The way National Geographic weights the evidence, it makes Dull’s thesis seem as though it is the sole explanation of both events.  Moreover, more than ten years before, Prof. Baillie had theorized that cometary events might actually trigger volcanic events; certainly the reverse cannot be true.  So, while Dr. Dull’s arguments seem persuasive, his is not necessarily the only explanation.  The controversy continues and one would hope that a healthy discussion in the future will lead us all closer to the truth.

More recently, scientists analyzing ice core samples with up to date techniques, have found that much of the “stuff” that was deposited ca. 536 AD is extraterrestrial in origin: “I have all this extraterrestrial stuff in my ice core,” study leader Dallas Abbott, of Columbia University’s Lamont-Doherty Earth Observatory opined to LiveScience/Huffington Post in 2013.  While acknowledging that they also found traces of volcanic material also dating to 536, Dr. Abbott said it almost certainly wasn’t big enough to change the climate so dramatically.

Who is correct? My own opinion is that Baillie is on the right track; but that does not necessarily negate Dr. Dull’s research. Unfortunately, while Dr. Baillie has written about his theories extensively, I could not find any academic publicatons by Dull, just articles in the popular media and, of course, the National Geographic documentary. I understand that he presented his theory orally at a meeting of the Association of American Geographers in 2012, but couldn’t find a copy of that lecture or any subsequent paper in print form. Perhaps Dr. Dull’s academic papers are available somewhere and I just haven’t located them.  Or perhaps the geographer has fallen prey to the chronic problem which besets archaeologists: digging and digging and not publishing their findings in a timely manner.  I have, unfortunately, known some distinguished archaeologists who perished before they published.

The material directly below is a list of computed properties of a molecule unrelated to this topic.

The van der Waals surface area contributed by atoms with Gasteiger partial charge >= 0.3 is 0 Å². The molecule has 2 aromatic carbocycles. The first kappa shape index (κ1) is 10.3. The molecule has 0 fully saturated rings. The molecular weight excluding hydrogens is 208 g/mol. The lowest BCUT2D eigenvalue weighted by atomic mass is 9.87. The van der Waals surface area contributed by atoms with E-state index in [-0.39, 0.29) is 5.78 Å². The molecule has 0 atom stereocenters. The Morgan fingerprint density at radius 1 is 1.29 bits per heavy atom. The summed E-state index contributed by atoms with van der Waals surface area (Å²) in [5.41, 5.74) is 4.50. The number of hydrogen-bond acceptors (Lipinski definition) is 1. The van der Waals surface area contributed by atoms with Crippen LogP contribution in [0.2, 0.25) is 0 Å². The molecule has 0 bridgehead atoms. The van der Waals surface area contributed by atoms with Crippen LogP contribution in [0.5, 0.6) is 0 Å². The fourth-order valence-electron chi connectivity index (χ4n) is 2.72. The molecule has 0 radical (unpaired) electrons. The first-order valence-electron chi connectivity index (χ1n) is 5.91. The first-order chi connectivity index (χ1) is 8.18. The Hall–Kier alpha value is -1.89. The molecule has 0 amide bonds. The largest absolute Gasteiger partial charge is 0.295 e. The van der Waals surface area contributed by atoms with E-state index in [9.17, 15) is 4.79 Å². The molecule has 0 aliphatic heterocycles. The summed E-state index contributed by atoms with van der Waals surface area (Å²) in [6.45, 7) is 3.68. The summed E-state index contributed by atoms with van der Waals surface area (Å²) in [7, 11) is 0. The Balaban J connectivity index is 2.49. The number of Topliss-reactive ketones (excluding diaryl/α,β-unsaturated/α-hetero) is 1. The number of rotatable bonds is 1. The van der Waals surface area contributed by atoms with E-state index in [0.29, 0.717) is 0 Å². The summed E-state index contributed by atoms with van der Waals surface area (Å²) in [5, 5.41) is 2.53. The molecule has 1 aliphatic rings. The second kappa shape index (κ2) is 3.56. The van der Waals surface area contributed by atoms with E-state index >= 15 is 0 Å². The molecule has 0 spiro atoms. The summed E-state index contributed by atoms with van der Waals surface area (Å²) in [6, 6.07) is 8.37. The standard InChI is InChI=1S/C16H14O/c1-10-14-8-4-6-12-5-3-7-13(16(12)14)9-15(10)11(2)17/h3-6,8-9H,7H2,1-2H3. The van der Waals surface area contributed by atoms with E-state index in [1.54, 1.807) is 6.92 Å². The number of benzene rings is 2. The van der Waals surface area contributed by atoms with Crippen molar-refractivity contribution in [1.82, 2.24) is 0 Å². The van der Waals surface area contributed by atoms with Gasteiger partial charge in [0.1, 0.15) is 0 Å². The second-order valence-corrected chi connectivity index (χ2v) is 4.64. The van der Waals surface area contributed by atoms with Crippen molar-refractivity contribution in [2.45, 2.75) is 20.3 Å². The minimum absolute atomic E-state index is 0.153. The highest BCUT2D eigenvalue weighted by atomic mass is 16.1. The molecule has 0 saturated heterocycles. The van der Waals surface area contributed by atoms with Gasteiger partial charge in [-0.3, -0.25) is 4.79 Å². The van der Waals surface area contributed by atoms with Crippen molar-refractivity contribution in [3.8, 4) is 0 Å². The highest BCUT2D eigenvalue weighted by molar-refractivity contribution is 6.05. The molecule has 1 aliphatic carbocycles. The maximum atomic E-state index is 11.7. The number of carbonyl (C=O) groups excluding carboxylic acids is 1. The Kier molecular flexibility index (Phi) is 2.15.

Comets were called "Broom Stars" by the Chinese, because their appearance meant life tended to be swept away by them.
Comets were called “Broom Stars” by the Chinese, because their appearance meant life tended to be swept away by them.

Regardless, I do believe that from time to time catastrophes of staggering proportion do strike without warning and when they do humans are virtually powerles to change the course of events. While it would be nice to think that the immutable forces of history control the march of events like some great orderly engine, it rather seems that nature’s fickle hand of fate intervenes to jumble things up from time to time for us. At the least, it would be good to learn more about this celestial pinball game before we get behind the eight ball once more, no?

British History and the Game of Thrones

Songs of Fire and Ice series of books by George R R Martin were the basis for the hit HBO series Game of Thrones.
Song of Fire and Ice series of books by George R R Martin were the basis for the hit HBO series Game of Thrones.

In honor of the start of the latest season of the popular sword, sex and sorcery television series, Game of Thrones, we will depart from our regular agenda of discussing what some regard as the equally fabulous Age of Arthur, and discuss the relationship between George R. R. Martin’s best selling novels and actual medieval history.  He has, with some justification, been labeled “the American Tolkien.”